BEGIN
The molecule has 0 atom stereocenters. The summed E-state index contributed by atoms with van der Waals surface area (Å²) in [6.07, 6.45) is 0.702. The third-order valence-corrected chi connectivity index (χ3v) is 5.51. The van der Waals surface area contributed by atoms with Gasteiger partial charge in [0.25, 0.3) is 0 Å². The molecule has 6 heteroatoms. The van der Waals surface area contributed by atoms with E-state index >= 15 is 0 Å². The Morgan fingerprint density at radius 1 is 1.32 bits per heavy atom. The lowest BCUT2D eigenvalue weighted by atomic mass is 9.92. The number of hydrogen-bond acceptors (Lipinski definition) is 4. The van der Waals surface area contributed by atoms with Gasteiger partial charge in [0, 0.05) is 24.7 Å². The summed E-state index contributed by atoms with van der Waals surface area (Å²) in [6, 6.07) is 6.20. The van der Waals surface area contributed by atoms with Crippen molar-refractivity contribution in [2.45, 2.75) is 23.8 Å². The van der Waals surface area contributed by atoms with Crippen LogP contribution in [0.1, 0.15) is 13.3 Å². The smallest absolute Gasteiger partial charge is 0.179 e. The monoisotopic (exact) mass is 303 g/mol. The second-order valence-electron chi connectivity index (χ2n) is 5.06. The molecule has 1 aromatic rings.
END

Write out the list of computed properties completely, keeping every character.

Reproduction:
The molecule has 0 atom stereocenters. The summed E-state index contributed by atoms with van der Waals surface area (Å²) in [6.07, 6.45) is 0.702. The third-order valence-corrected chi connectivity index (χ3v) is 5.51. The van der Waals surface area contributed by atoms with Gasteiger partial charge in [0.25, 0.3) is 0 Å². The molecule has 6 heteroatoms. The van der Waals surface area contributed by atoms with E-state index >= 15 is 0 Å². The Morgan fingerprint density at radius 1 is 1.32 bits per heavy atom. The lowest BCUT2D eigenvalue weighted by atomic mass is 9.92. The number of hydrogen-bond acceptors (Lipinski definition) is 4. The van der Waals surface area contributed by atoms with Gasteiger partial charge in [0, 0.05) is 24.7 Å². The summed E-state index contributed by atoms with van der Waals surface area (Å²) in [6, 6.07) is 6.20. The van der Waals surface area contributed by atoms with Crippen molar-refractivity contribution in [2.45, 2.75) is 23.8 Å². The van der Waals surface area contributed by atoms with Crippen LogP contribution in [0.1, 0.15) is 13.3 Å². The smallest absolute Gasteiger partial charge is 0.179 e. The monoisotopic (exact) mass is 303 g/mol. The second-order valence-electron chi connectivity index (χ2n) is 5.06. The molecule has 1 aromatic rings.